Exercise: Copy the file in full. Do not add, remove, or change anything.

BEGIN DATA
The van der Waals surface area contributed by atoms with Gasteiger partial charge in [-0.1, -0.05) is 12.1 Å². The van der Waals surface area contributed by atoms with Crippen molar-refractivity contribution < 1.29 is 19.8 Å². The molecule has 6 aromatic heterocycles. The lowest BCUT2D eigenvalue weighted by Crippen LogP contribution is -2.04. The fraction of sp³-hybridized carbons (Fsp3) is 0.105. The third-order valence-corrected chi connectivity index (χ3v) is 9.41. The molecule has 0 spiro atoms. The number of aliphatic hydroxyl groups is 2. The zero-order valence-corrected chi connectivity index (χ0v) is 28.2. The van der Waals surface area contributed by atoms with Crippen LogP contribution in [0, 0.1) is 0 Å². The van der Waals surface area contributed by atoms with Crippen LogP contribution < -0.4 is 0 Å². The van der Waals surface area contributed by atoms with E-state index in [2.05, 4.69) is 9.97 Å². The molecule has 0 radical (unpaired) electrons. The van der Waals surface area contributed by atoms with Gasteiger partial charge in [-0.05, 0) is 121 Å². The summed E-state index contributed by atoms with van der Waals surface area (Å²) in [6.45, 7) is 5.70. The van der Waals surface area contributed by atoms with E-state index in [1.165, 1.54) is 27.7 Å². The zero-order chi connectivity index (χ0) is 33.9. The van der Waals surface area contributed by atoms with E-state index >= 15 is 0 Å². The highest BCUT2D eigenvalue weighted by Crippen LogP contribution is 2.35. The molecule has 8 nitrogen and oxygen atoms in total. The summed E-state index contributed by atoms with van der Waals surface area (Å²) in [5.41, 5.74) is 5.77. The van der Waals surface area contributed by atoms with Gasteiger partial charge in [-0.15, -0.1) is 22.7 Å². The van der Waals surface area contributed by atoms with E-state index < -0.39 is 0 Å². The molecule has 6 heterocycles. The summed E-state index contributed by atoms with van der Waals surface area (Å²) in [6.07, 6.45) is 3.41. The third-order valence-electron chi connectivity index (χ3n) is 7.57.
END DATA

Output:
The van der Waals surface area contributed by atoms with Gasteiger partial charge in [-0.1, -0.05) is 12.1 Å². The van der Waals surface area contributed by atoms with Crippen molar-refractivity contribution < 1.29 is 19.8 Å². The molecule has 6 aromatic heterocycles. The lowest BCUT2D eigenvalue weighted by Crippen LogP contribution is -2.04. The fraction of sp³-hybridized carbons (Fsp3) is 0.105. The third-order valence-corrected chi connectivity index (χ3v) is 9.41. The molecule has 0 spiro atoms. The number of aliphatic hydroxyl groups is 2. The zero-order valence-corrected chi connectivity index (χ0v) is 28.2. The van der Waals surface area contributed by atoms with Crippen LogP contribution in [0, 0.1) is 0 Å². The van der Waals surface area contributed by atoms with Crippen LogP contribution < -0.4 is 0 Å². The van der Waals surface area contributed by atoms with E-state index in [2.05, 4.69) is 9.97 Å². The molecule has 0 radical (unpaired) electrons. The van der Waals surface area contributed by atoms with Gasteiger partial charge in [-0.05, 0) is 121 Å². The summed E-state index contributed by atoms with van der Waals surface area (Å²) in [6.45, 7) is 5.70. The van der Waals surface area contributed by atoms with E-state index in [1.165, 1.54) is 27.7 Å². The zero-order chi connectivity index (χ0) is 33.9. The van der Waals surface area contributed by atoms with E-state index >= 15 is 0 Å². The highest BCUT2D eigenvalue weighted by Crippen LogP contribution is 2.35. The molecule has 8 nitrogen and oxygen atoms in total. The summed E-state index contributed by atoms with van der Waals surface area (Å²) in [5.41, 5.74) is 5.77. The van der Waals surface area contributed by atoms with Gasteiger partial charge in [-0.15, -0.1) is 22.7 Å². The van der Waals surface area contributed by atoms with E-state index < -0.39 is 0 Å². The molecule has 6 heterocycles. The summed E-state index contributed by atoms with van der Waals surface area (Å²) in [6.07, 6.45) is 3.41. The third-order valence-electron chi connectivity index (χ3n) is 7.57.